Medical blog analysis fuels call for standards
■ Organizations should set guidelines for appropriate content, says the author of a study of physician and nurse weblogs.
By Kevin B. O’Reilly — Posted Sept. 1, 2008
A new study of medical weblogs says anonymity, negative comments about patients and product promotions often prevail.
The July 23 Journal of General Internal Medicine study of 271 blogs authored by physicians and nurses found that more than 40% of such blogs are published anonymously and describe individual patients.
About one-third contain negative comments about the medical profession, and 18% comment negatively about patients.
The study also found that 17% of the blogs include enough information for patients to identify themselves or their physicians.
While violations of patient privacy were rare, three blogs showed recognizable photos of patients, and eight displayed patient radiographs.
The study's lead author, Tara Lagu, MD, MPH, said blogs are a welcome development because they allow doctors to communicate freely, but they present a challenge to medical professionalism.
"Some of these bloggers are talking about patients in a way that physicians usually only talk behind closed doors," Dr. Lagu said. "The Internet is a public space, even though when a person is in their little room writing a blog it may not feel that way."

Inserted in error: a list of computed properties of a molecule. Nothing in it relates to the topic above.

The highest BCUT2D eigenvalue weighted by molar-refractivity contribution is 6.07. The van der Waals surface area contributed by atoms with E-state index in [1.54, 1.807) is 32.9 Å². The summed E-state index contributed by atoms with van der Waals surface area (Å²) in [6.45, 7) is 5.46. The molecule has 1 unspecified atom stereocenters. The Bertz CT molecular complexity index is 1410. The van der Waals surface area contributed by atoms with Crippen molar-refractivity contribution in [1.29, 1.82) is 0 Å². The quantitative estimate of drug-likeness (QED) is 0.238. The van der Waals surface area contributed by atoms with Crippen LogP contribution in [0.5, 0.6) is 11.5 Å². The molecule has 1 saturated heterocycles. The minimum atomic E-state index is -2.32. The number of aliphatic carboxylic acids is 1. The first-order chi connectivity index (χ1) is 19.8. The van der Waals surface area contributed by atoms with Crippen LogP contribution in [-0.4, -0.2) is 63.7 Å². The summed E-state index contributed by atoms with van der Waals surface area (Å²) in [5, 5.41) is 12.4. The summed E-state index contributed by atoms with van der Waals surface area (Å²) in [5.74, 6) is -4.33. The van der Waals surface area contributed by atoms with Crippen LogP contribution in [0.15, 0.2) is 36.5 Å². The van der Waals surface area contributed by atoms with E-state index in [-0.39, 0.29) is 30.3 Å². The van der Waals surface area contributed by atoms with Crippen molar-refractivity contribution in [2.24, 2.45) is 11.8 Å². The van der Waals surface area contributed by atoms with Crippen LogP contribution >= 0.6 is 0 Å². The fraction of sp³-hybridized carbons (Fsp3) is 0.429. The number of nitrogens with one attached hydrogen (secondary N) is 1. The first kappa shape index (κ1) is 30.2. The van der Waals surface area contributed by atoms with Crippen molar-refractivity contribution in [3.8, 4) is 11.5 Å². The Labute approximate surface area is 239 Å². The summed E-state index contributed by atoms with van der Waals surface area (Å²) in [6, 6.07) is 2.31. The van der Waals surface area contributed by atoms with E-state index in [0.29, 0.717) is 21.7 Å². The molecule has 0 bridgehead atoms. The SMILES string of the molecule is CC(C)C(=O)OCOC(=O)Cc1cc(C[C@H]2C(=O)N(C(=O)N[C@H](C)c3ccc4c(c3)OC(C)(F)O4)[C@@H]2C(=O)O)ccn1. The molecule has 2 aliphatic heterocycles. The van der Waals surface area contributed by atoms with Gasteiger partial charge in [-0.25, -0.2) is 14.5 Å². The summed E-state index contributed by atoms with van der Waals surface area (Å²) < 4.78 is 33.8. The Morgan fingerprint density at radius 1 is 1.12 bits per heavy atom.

Another concern is the lack of disclosures about financial conflicts. One in 10 medical bloggers promoted health care products, the study showed. A 2006 health care marketing survey found that nearly one-third of bloggers were asked by public relations companies to write about or endorse products.
These concerns are not new. A Healthcare Blogger Code of Ethics, created by an informal coalition of medical bloggers, addresses issues of confidentiality, conflict disclosure and professional courtesy. Bloggers who abide by the code may post the group's seal of approval on their site, and blogs are reviewed for adherence to standards.
Dr. Lagu said the code is welcome but argued that professional groups should adopt policies explicitly addressing blogging ethics. The American Medical Association has no policy, and none is under development.
Some physicians disagreed with the notion of formal medical blogging standards.
"That's a horrible idea," said Robert M. Centor, MD, a blogger and member of the American College of Physicians' Board of Regents. "The beauty of the Internet and blogging and personal Web sites is that you can do with them what you want to do."